New ball joints are way too tight. -

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post #1 of 7 Old 08-19-2013, 04:25 PM Thread Starter
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1980 CJ5 
Join Date: Apr 2013
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New ball joints are way too tight.

I pressed in new MOOG greasable ball joints. When I installed the knuckles to the spec in the manual they are tightening up to the point I can barely move them. It seems to work like this, the bottom is no problem, 85 ftlbs. It's smooth since that doesn't load the joints at all. I tighten the split ring, 50 ftlbs, it stiffens up. Then I tighten the top nut and at about 50 ftlbs it is smooth again then past that up to 100 it quickly becomes way too stiff. If i understand it, the split ring is pushing the ball stud down in its seat then the big nut on top is pulling it back up. Is there some sort of range that is acceptable for the top nut? I've found it to be livable with 65 ftlbs on the top nut. That seems lower than anything I've found on this forum or the manual.

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post #2 of 7 Old 08-19-2013, 04:39 PM
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1985 CJ7 
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Take a rubber mallet and smack the BJ a couple of times to take the 'bind ' out.
How many pounds of pull, does it take to pivot the knuckle back and forth?

Have'n you along, is like loose'n 2 good men
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post #3 of 7 Old 08-19-2013, 06:24 PM
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I like these instructions.

Put the BOTTOM NUT on to about 50 Ft.Lbs. (a good idea to start the then start tightening up more as you run the knuckle through it's range of motion,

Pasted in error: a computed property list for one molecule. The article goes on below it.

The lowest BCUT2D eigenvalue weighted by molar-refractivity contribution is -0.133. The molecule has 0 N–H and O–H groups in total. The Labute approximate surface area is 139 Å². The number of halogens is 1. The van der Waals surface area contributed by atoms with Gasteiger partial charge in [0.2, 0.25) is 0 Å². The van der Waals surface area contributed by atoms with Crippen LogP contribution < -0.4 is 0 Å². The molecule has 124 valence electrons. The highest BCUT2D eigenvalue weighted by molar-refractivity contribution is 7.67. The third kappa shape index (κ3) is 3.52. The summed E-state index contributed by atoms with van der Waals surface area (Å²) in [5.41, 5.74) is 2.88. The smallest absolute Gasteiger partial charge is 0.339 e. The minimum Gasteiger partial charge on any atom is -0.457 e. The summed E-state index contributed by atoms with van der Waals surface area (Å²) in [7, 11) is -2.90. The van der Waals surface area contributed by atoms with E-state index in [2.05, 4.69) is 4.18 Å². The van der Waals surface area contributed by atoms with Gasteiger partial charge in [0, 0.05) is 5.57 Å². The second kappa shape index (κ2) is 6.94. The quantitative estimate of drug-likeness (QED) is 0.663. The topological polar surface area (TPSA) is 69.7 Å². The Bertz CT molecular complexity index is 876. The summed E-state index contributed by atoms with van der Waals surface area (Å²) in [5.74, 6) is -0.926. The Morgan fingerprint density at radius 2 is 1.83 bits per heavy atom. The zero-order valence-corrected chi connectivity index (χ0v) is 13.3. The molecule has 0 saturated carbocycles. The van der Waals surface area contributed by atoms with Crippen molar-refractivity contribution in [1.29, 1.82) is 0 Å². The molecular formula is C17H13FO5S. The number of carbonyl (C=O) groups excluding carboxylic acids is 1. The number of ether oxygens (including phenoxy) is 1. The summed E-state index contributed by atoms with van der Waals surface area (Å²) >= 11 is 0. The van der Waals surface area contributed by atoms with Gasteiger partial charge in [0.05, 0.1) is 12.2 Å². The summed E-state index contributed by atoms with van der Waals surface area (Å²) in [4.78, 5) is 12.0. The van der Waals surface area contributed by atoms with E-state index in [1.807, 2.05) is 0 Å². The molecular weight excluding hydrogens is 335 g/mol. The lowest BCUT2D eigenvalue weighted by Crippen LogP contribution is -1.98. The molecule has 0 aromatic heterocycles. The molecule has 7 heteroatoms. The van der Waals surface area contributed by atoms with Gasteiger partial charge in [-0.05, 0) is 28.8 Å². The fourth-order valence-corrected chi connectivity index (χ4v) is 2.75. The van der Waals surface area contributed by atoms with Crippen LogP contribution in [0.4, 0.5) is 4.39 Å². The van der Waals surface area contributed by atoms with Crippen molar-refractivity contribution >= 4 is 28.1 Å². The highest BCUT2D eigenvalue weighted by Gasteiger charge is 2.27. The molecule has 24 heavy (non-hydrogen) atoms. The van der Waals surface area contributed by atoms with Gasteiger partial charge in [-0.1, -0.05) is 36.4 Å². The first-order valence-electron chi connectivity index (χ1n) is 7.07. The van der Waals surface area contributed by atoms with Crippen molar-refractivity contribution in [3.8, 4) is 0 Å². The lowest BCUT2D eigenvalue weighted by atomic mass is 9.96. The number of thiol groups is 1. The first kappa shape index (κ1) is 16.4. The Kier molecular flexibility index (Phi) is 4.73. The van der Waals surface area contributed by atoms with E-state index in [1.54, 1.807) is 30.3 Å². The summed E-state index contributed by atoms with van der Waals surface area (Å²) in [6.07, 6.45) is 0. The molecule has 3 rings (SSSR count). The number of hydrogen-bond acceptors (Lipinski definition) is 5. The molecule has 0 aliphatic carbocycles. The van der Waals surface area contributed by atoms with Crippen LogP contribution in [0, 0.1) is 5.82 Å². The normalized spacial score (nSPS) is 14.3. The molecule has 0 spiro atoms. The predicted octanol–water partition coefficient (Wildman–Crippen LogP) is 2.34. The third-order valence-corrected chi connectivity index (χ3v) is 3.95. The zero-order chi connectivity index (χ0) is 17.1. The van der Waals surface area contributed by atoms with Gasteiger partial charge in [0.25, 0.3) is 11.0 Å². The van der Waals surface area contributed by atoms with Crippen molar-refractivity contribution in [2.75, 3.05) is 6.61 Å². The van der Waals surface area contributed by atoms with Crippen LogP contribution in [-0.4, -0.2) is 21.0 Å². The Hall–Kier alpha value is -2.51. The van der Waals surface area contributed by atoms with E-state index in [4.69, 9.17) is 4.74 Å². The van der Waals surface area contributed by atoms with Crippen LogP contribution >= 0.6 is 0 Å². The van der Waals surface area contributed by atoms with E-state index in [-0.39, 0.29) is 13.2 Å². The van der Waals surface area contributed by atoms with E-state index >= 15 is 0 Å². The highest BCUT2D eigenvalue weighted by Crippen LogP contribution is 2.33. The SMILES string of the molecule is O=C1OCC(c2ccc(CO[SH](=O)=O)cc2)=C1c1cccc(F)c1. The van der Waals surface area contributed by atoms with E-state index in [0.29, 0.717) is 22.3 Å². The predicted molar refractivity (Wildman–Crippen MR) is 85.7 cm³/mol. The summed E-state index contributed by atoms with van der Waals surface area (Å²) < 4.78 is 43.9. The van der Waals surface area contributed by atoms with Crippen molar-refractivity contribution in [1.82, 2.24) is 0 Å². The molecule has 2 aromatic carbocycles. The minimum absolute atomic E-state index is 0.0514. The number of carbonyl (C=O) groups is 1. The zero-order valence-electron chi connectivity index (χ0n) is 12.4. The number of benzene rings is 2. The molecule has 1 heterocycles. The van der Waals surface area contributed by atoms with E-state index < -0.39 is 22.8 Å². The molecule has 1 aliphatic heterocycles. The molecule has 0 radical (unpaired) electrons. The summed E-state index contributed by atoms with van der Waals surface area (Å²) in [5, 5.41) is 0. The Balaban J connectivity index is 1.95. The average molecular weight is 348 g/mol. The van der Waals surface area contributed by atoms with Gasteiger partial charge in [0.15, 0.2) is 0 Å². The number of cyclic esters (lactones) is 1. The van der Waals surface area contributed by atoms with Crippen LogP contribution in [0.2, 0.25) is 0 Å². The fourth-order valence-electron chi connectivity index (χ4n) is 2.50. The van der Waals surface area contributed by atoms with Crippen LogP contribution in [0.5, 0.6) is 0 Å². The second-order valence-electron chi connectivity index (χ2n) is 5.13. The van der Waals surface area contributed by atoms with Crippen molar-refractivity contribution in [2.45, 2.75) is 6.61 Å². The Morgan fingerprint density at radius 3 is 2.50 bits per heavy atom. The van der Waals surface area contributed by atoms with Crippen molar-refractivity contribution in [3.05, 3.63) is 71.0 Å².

When you start to feel drag, STOP.

If you don't feel a lot of drag, STOP AT 75 Ft.Lbs.

Tighten up the Threaded Split ring to around 50 Ft.Lbs. and leave it alone.

Tighten the top nut down to about 50 Ft.Lbs. and start running the knuckle through range of motion,
Tighten until you start to feel drag, then stop.
DO NOT EXCEED 85 Ft.Lbs. no matter what drag you feel...

With larger vehciels with larger studs, you can go up to about 100 Ft.Lbs. and some Jeep manuals recommend 100 Ft.Lbs for Jeeps,
But I've found that 85 Ft.Lbs. is PLENTY to keep the top stud in place and keep it tight.
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post #4 of 7 Old 08-19-2013, 09:30 PM Thread Starter
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I was using the procedure in the manual which has you put a (dial-type) torque wrench on a nut and bolt in the tie rod hole. Same effect as using a spring scale. The torque wrench was past the max end of the acceptable range when I torqued the top nut to 75 ftlbs. At a 100 ftlbs it was even worse as I could barely move the knuckle.

If I leave the top nuts at 65 ftlbs, it don't think my wheels will fall off but i certainly don't want a death wobble. Maybe I will leave it for now and check them after I have a few miles on them. Seems strange to me, but the nut won't back off being cottered and all. Is this flawed logic? The only thing I can think of is the taper or height of the new adjusting sleeves being wrong. Hopefully moog would have the right design, but who knows they may be trying to fit more applications. I wish I still had my old sleeves but they came out in pieces.
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post #5 of 7 Old 08-19-2013, 10:30 PM
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As LG says, sometimes it takes a whack with a heavy mallet to set things in place. Then try again. I like to use a 2 lb lead hammer.
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post #6 of 7 Old 08-19-2013, 10:46 PM
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when torquing the split ring,torque to spec,then hit the balljoint stud(with a brass hammer)then retorque the split this a few times.then torque the balljoint nut.the threads for the split ring must be CLEAN.if you use antisieze on the threads,use very little.
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post #7 of 7 Old 08-20-2013, 05:22 PM Thread Starter
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Thanks guys. I had time before work today to do one side. I cleaned the threads of the split ring of the antiseize I put on. I hadn't put any on the tapers. I tightened the split ring to 40 ftlbs and the top nut to 75 ftlbs pausing every 20 ftlbs or so to whack it with a dead blow. Nice and smooth now.
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